Seborrheic dermatitis is a benign disease, but it can have a significant impact on the quality of life, due to the visible symptoms of the disease (plaques, scales, dandruff on clothes, etc.).
Diagnosis of seborrheic dermatitis:
The diagnosis of seborrheic dermatitis is based on physical examination.
Seborrheic dermatitis of the scalp must be differentiated from other disorders:
Atopic Scalp Dermatitis: This disorder usually manifests first as a fine, white, dry scalp rather than the yellowish fatty flakiness of seborrheic dermatitis.
Scalp psoriasis: erythematous and scaly patches are clearly demarcated.
Rosacea: When rosacea affects the face, it first manifests as erythema, papules, and papulopustules but not peeling (however, patients can have both seborrheic dermatitis and rosacea).
Treatments of seborrheic dermatitis?
In mild forms of seborrheic dermatitis, which are limited to the scalp, patients can use a specific shampoo, based on active ingredients such as pyrithione zinc, piroctone olamine, selenium sulfide or salicylic acid. This type of shampoo is available without a prescription in pharmacies, but they are contraindicated:
- In pregnant women;
- For certain types of hair.
In the forms extended to the face and other areas of the body and / or when the shampoo has no effect, local medical treatment (shampoos, creams, foaming gels, etc.) becomes necessary. Several drugs can be used:
- Antifungals, first applied twice a week, then once a week and finally once every two weeks;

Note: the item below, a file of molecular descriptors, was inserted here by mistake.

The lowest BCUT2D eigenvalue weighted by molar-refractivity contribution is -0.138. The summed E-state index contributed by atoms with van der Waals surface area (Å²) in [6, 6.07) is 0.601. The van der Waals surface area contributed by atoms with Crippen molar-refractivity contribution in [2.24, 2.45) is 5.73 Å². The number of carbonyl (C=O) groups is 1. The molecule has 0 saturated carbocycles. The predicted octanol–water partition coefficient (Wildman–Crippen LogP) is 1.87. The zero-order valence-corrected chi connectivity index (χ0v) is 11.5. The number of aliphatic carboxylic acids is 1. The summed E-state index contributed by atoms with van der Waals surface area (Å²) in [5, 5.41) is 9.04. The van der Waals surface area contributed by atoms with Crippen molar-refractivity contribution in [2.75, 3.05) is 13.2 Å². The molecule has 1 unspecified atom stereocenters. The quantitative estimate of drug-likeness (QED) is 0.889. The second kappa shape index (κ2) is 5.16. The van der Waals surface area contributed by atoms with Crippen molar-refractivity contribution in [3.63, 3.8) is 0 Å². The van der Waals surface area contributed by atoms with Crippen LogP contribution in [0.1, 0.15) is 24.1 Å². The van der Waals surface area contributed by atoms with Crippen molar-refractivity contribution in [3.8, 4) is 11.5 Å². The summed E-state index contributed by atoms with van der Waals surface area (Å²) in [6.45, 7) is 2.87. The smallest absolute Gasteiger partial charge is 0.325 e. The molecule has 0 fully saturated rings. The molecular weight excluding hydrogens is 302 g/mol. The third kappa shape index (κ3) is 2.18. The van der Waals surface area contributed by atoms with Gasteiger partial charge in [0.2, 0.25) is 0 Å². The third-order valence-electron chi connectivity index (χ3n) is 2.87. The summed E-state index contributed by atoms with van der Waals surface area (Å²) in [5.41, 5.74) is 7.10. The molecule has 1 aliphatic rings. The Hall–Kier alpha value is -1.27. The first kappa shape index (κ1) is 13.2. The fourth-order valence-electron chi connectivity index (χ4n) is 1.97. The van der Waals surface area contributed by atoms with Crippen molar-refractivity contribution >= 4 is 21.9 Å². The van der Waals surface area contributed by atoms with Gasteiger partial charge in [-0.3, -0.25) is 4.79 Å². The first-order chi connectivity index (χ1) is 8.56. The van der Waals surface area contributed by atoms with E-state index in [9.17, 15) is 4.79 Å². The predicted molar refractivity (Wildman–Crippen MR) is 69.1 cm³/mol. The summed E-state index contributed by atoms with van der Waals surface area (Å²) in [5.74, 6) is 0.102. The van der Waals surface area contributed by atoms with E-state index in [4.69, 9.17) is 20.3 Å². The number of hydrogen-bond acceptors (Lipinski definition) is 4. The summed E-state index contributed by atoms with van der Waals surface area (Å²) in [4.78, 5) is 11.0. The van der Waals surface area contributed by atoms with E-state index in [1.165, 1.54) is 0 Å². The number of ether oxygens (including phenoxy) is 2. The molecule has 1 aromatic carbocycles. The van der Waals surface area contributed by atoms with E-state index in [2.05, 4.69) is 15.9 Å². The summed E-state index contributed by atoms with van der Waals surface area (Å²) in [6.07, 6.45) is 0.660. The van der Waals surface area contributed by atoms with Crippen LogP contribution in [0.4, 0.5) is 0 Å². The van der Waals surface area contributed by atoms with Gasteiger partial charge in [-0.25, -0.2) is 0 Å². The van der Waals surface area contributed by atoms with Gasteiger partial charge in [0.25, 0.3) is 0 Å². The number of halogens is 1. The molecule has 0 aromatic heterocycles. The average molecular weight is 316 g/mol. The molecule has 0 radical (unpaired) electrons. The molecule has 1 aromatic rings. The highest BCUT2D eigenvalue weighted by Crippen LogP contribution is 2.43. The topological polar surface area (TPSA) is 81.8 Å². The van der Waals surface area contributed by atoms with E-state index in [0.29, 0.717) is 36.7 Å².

- Corticosteroids, the use of which must be occasional, given the risk of relapse on stopping and the side effects of these drugs (atrophy of the skin, depigmentation, rash;
- Lithium gluconate has anti-inflammatory action;
- Specific shampoos;
More rarely, calcineurin inhibitors, powerful immunosuppressants reserved for severe forms and long-term treatments.
Most often, these treatments must be repeated with each new outbreak, because they cannot permanently cure seborrheic dermatitis.
Treatments for seborrheic dermatitis must be accompanied by a few good habits on a daily basis, during and between outbreaks:
- Gentle hygiene of the skin and hair: remove antiseptic soaps, avoid perfumed, alcoholic, oily or potentially irritating cosmetics for the skin, favor a bar without soap or a mild cleanser;
- Wash the face twice a day, without rubbing, followed by the application of a moisturizing and soothing cream;
- Washing the hair with a mild shampoo, removing styling products and avoiding hair colorings;
- Reduction of triggering or aggravating factors: overweight, stress, excessive sweating, alcohol abuse, extreme temperatures;
- Systematic sun protection in the event of exposure to the sun.
Always consult a dermatologist if the symptoms of seborrheic dermatitis do not respond to frequent use of medicated shampoos.
Also see if the seborrheic dermatitis patches become infected, if fluid or pus appears, if a scab forms, or if it becomes very red and painful.